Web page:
Following the arrival of the PITS, the daily testing has come quite quickly as it hasn’t left my pocket still so there have been a bunch of opportunities to put it in play.
The first thing I noticed was the action required to open the folder which is much harder than for any compression locks. This is something to keep in mind as you won’t be opening it quicky; the Urban for example is faster to open.
This resistance is also a proof of how sturdy the spring and the design are.
The second thing I had noticed was how quickly the blue handle was subjet to getting scratched.
So, I was obliged to put my mind at rest by simply sanding the handle…
I just used a 600 grind sandpaper and the result kept the blue inside the holes and inside the mechanism, like a well worn denim jacket… The scratches are easy to keep at bay and the blue aura and reflections are beautiful.
Another thing which I had noticed: there is one very hot spot…. The horn on the talon of the blade can bite you ! It happen once when I was sanding; a sharp and neat cut!
After some convexing of the blade’s bevel, I was able to improve the geometry and cut really easily through plastic bottles which are everyday processed before recycling.
This is also a knife I wanted to compare with my faithful Urban.
My Urban has got a hightech tool steel blade and a customized Cuscadi carbon fiber handle. I can carry it in my watch pocket. The PITS cannot go there but it provides a much stronger mechanism and a longer blade which makes it a real all terrain folder when the Urban is really limited to the city sleakers.
So far, and that’s not surprising, the N190co steel blade has been kept as a razor using some white ceramic and leather stropping. The PITS unique mechanism makes it great to strop on leather as the blade cannot easily fold on your fingers when the Urban softer mechanism asks for a lot more attention.
The PITS is really easy to live with. The steel keeps an excellent edge with no chipping or rolling and is easy to touch up. The bad weather these days makes it outside wet and cold but the titanium handle conveys a warm touch and the grip is secure. Currently I make it team up with the big bad Real Steel D2 bushcraft folder and both seems to go very well together.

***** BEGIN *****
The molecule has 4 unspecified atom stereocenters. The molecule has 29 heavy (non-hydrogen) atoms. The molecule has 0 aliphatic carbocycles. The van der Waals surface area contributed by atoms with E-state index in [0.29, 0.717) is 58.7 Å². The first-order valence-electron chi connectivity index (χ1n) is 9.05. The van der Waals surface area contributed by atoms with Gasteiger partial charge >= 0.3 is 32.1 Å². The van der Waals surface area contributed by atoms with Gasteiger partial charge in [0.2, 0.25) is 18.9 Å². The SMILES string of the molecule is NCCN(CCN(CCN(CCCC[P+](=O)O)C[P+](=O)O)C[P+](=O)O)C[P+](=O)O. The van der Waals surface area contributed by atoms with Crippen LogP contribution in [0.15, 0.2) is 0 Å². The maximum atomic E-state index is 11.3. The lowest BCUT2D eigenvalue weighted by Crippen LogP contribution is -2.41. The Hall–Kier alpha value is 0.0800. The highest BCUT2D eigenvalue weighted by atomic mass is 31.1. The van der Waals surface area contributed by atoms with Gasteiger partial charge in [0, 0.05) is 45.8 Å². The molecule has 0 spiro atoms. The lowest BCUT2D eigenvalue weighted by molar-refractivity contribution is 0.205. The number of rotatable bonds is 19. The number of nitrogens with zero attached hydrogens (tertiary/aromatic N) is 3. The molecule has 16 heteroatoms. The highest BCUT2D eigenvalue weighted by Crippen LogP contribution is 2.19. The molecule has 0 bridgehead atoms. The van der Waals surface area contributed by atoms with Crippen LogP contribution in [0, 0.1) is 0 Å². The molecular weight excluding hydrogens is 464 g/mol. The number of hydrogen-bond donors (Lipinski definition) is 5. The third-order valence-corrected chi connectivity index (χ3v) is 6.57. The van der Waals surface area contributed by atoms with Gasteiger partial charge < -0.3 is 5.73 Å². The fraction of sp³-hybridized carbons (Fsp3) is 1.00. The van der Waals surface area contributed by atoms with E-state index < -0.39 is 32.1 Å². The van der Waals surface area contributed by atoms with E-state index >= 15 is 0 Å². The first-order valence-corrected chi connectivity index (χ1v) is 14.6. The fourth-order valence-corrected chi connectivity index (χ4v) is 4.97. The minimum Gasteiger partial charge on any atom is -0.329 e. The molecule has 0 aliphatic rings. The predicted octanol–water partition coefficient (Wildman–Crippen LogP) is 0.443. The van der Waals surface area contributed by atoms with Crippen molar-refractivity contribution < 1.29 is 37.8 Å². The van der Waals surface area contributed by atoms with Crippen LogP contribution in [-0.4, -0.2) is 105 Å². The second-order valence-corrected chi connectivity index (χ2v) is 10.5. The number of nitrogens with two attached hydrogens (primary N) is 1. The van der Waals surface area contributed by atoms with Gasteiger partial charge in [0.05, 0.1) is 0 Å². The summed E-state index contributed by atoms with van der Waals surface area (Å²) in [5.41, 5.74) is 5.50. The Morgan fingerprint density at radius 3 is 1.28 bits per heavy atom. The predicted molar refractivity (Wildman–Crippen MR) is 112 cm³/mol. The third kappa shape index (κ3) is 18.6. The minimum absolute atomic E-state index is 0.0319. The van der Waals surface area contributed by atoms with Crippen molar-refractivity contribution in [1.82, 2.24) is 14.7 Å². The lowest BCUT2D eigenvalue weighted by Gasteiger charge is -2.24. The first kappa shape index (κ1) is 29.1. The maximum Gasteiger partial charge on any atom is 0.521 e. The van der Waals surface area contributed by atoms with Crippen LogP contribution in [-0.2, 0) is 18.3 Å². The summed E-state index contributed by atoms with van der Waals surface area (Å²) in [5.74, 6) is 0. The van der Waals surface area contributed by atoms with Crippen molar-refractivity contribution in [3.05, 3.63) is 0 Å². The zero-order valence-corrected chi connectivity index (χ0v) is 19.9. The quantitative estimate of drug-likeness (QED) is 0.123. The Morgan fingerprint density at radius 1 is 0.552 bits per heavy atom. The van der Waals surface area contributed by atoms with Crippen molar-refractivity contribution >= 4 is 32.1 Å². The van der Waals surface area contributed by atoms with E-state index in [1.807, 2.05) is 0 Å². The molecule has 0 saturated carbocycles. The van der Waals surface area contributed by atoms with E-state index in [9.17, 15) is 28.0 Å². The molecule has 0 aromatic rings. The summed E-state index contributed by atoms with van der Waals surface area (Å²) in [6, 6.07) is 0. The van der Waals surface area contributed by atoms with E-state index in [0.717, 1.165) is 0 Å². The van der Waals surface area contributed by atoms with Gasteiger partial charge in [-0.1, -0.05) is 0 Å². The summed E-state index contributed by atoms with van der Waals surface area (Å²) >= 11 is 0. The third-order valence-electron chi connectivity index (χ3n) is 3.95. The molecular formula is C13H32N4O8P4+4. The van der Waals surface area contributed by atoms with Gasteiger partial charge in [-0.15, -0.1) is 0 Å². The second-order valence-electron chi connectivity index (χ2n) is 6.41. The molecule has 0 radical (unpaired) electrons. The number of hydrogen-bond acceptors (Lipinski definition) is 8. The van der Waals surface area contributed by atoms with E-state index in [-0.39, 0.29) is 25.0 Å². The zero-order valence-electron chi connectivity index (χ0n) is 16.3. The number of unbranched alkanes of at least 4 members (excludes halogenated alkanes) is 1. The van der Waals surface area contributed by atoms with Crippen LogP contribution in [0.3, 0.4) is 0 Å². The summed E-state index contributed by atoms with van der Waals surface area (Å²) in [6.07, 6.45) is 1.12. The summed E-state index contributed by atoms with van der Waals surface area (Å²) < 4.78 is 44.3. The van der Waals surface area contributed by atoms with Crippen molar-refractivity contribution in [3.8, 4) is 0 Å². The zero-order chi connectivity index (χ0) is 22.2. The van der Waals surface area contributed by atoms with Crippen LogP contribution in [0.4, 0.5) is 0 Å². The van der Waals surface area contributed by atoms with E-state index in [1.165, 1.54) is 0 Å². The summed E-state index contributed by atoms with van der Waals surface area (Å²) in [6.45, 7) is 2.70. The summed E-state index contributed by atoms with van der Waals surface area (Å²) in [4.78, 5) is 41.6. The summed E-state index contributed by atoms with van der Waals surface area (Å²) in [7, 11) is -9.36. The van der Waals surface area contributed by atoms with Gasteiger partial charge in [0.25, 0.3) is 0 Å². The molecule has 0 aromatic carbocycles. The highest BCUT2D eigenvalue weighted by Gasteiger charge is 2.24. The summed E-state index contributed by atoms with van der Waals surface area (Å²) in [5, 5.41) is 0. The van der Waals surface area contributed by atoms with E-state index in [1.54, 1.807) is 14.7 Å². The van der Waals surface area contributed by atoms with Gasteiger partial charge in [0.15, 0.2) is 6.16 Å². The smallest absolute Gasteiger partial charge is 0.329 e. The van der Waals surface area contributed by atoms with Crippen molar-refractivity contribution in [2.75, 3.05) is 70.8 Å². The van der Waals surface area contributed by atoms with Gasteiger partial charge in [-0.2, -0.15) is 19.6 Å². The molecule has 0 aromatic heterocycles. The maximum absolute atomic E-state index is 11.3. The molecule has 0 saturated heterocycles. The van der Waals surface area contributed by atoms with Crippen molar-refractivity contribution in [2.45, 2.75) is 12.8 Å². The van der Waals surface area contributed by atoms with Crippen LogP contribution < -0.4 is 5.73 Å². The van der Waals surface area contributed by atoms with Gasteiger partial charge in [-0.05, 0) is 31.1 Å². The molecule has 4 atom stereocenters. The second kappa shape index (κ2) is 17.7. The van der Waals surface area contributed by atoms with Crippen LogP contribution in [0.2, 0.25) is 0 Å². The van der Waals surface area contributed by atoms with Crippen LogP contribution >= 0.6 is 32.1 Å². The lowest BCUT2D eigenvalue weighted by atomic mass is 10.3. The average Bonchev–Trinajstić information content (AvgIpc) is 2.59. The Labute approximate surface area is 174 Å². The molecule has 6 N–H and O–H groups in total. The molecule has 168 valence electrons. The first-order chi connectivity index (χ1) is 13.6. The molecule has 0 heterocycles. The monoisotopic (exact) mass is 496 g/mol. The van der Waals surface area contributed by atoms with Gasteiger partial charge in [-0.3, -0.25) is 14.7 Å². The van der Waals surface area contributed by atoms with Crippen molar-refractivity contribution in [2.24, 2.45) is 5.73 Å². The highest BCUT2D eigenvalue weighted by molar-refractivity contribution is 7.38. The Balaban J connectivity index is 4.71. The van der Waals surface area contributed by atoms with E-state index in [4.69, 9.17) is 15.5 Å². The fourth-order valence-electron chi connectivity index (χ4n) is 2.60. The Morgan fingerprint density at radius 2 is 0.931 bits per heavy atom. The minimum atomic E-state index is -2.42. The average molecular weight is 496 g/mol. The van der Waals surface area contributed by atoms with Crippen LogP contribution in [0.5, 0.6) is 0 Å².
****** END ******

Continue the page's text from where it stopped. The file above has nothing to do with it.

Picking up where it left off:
Those are the two extreme among the folding cutlery bow.
Oh and just for the pleasure, you can also play the comparaison game with the Spydiechef !
lasted edited by Pascal Jaffré on 25 jan 2018
It’s not a surprise but Ed Schempp Bowie is not only a knife to keep in a safe for collection.
I have been taking a lot of knives in Tuscany. Fixed blades to test in the wood of the national parks and some folders. But eventually the Bowie has taken an important place in my trip.
First it’s a gorgeous knife which create a lot of conversation.
Also it’s so easy to pocket. This is a huge plus for this EDC: it’s stay in your pocket like a much shorter folder. It’s easy to grab it and to take it. It’s always with you.
I have thinned the edge to the level of my Delica and the result on whittling wood are really outstanding.
It was easy to keep clean and classy. Meaning it can be used in the farm and in the city.
But it’s in the plate and in the kitchen that the Bowie was able to shine bright.
On the table, the Bowie takes its place with pride.
And the Kukri’s curve (Ed Schempp Signature) helps a lot when cutting in the plate.
At the opposite of my ZT0562CF with its flipper getting in the way…
The beef meat cookes at the flame is zipped open by the convexed edge.
The Tuscanian crostini are made of liver are gently spread on bread.
The trip back home leaded us through the Alps and the Opinel birth place.
Spritz, beer, hams and cheeses. The bowie was easy to open and close without to be noticed.
The roblochon is a cheese which needs a long blade.
Eventually the Bowie excellence can be expressed in the woods and in the plate. This is not the case of all folding knives. Ed Schempp’s EDC does it with elegance and efficiency.